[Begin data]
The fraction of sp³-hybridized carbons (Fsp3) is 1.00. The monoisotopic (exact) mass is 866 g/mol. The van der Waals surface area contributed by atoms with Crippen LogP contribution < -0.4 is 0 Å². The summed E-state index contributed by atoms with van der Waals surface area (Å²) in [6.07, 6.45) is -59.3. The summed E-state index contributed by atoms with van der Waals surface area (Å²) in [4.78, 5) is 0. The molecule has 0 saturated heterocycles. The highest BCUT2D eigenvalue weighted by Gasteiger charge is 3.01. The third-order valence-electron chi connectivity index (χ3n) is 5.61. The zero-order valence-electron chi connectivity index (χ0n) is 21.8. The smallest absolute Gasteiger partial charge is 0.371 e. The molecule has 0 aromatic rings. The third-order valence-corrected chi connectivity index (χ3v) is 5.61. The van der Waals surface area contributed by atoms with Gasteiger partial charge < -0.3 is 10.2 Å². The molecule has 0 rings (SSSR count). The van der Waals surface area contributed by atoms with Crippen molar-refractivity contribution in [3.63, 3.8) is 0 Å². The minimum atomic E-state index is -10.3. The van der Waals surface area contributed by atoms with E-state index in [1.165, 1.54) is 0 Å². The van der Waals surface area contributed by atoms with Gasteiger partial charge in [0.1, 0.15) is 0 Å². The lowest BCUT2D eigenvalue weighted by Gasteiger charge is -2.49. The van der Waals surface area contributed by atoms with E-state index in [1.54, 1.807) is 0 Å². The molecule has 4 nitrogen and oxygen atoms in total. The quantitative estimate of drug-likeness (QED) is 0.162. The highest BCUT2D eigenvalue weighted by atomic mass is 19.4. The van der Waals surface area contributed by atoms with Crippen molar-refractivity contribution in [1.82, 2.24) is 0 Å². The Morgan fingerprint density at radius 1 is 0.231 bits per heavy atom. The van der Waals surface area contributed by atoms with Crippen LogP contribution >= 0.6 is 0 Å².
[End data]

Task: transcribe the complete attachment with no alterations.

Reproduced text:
The fraction of sp³-hybridized carbons (Fsp3) is 1.00. The monoisotopic (exact) mass is 866 g/mol. The van der Waals surface area contributed by atoms with Crippen LogP contribution < -0.4 is 0 Å². The summed E-state index contributed by atoms with van der Waals surface area (Å²) in [6.07, 6.45) is -59.3. The summed E-state index contributed by atoms with van der Waals surface area (Å²) in [4.78, 5) is 0. The molecule has 0 saturated heterocycles. The highest BCUT2D eigenvalue weighted by Gasteiger charge is 3.01. The third-order valence-electron chi connectivity index (χ3n) is 5.61. The zero-order valence-electron chi connectivity index (χ0n) is 21.8. The smallest absolute Gasteiger partial charge is 0.371 e. The molecule has 0 aromatic rings. The third-order valence-corrected chi connectivity index (χ3v) is 5.61. The van der Waals surface area contributed by atoms with Gasteiger partial charge < -0.3 is 10.2 Å². The molecule has 0 rings (SSSR count). The van der Waals surface area contributed by atoms with Crippen molar-refractivity contribution in [3.63, 3.8) is 0 Å². The minimum atomic E-state index is -10.3. The van der Waals surface area contributed by atoms with E-state index in [1.165, 1.54) is 0 Å². The van der Waals surface area contributed by atoms with Gasteiger partial charge in [0.1, 0.15) is 0 Å². The lowest BCUT2D eigenvalue weighted by Gasteiger charge is -2.49. The van der Waals surface area contributed by atoms with E-state index in [1.54, 1.807) is 0 Å². The molecule has 4 nitrogen and oxygen atoms in total. The quantitative estimate of drug-likeness (QED) is 0.162. The highest BCUT2D eigenvalue weighted by atomic mass is 19.4. The van der Waals surface area contributed by atoms with Crippen molar-refractivity contribution in [1.82, 2.24) is 0 Å². The Morgan fingerprint density at radius 1 is 0.231 bits per heavy atom. The van der Waals surface area contributed by atoms with Crippen LogP contribution >= 0.6 is 0 Å².